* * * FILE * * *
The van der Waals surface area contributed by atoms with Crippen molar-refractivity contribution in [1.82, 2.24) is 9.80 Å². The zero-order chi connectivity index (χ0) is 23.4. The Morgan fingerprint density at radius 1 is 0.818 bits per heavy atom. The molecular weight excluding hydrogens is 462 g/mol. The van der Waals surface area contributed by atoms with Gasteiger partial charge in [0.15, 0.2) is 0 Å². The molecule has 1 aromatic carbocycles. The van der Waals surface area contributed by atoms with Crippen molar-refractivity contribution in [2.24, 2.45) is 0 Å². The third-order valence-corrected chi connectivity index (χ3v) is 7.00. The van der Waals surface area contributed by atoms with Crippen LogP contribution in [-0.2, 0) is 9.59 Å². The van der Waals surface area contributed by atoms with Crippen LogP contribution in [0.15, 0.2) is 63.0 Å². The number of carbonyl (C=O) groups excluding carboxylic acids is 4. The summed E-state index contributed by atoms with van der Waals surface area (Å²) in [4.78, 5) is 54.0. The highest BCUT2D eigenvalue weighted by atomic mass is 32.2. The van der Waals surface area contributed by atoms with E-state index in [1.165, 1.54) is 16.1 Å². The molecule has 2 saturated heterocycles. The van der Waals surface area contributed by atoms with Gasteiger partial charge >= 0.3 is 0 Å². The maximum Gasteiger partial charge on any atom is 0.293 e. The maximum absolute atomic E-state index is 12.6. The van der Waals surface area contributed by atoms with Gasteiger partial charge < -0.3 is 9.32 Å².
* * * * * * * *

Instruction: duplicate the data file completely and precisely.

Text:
The van der Waals surface area contributed by atoms with Crippen molar-refractivity contribution in [1.82, 2.24) is 9.80 Å². The zero-order chi connectivity index (χ0) is 23.4. The Morgan fingerprint density at radius 1 is 0.818 bits per heavy atom. The molecular weight excluding hydrogens is 462 g/mol. The van der Waals surface area contributed by atoms with Gasteiger partial charge in [0.15, 0.2) is 0 Å². The molecule has 1 aromatic carbocycles. The van der Waals surface area contributed by atoms with Crippen molar-refractivity contribution in [2.24, 2.45) is 0 Å². The third-order valence-corrected chi connectivity index (χ3v) is 7.00. The van der Waals surface area contributed by atoms with Crippen LogP contribution in [-0.2, 0) is 9.59 Å². The van der Waals surface area contributed by atoms with Crippen LogP contribution in [0.15, 0.2) is 63.0 Å². The number of carbonyl (C=O) groups excluding carboxylic acids is 4. The summed E-state index contributed by atoms with van der Waals surface area (Å²) in [4.78, 5) is 54.0. The highest BCUT2D eigenvalue weighted by atomic mass is 32.2. The van der Waals surface area contributed by atoms with E-state index in [1.165, 1.54) is 16.1 Å². The molecule has 2 saturated heterocycles. The van der Waals surface area contributed by atoms with Gasteiger partial charge >= 0.3 is 0 Å². The maximum Gasteiger partial charge on any atom is 0.293 e. The maximum absolute atomic E-state index is 12.6. The van der Waals surface area contributed by atoms with Gasteiger partial charge < -0.3 is 9.32 Å².